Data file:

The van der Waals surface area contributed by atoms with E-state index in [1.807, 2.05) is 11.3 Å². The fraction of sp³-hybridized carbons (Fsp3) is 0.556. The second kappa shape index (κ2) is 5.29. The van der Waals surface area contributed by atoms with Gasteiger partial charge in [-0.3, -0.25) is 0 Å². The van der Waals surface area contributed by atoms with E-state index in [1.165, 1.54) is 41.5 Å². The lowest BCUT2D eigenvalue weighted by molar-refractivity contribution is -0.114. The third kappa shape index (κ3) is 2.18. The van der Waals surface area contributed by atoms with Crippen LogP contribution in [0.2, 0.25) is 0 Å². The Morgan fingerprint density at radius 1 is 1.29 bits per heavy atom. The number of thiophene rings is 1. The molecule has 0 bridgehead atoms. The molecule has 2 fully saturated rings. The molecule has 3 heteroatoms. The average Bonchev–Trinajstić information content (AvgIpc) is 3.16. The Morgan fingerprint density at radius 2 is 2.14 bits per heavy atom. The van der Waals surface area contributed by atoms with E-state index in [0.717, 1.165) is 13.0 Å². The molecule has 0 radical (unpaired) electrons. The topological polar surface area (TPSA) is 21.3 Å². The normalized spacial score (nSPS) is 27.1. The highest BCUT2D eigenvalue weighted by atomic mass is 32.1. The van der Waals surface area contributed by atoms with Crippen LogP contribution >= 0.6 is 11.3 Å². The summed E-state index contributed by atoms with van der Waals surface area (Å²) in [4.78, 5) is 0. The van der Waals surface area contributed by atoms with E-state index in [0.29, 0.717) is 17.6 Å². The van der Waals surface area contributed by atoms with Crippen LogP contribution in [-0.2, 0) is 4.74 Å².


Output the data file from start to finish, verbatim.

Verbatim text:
The van der Waals surface area contributed by atoms with E-state index in [1.807, 2.05) is 11.3 Å². The fraction of sp³-hybridized carbons (Fsp3) is 0.556. The second kappa shape index (κ2) is 5.29. The van der Waals surface area contributed by atoms with Gasteiger partial charge in [-0.3, -0.25) is 0 Å². The van der Waals surface area contributed by atoms with E-state index in [1.165, 1.54) is 41.5 Å². The lowest BCUT2D eigenvalue weighted by molar-refractivity contribution is -0.114. The third kappa shape index (κ3) is 2.18. The van der Waals surface area contributed by atoms with Crippen LogP contribution in [0.2, 0.25) is 0 Å². The Morgan fingerprint density at radius 1 is 1.29 bits per heavy atom. The number of thiophene rings is 1. The molecule has 0 bridgehead atoms. The molecule has 2 fully saturated rings. The molecule has 3 heteroatoms. The average Bonchev–Trinajstić information content (AvgIpc) is 3.16. The Morgan fingerprint density at radius 2 is 2.14 bits per heavy atom. The van der Waals surface area contributed by atoms with E-state index in [0.717, 1.165) is 13.0 Å². The molecule has 0 radical (unpaired) electrons. The topological polar surface area (TPSA) is 21.3 Å². The normalized spacial score (nSPS) is 27.1. The highest BCUT2D eigenvalue weighted by atomic mass is 32.1. The van der Waals surface area contributed by atoms with Crippen LogP contribution >= 0.6 is 11.3 Å². The summed E-state index contributed by atoms with van der Waals surface area (Å²) in [4.78, 5) is 0. The van der Waals surface area contributed by atoms with E-state index in [0.29, 0.717) is 17.6 Å². The van der Waals surface area contributed by atoms with Crippen LogP contribution in [-0.2, 0) is 4.74 Å².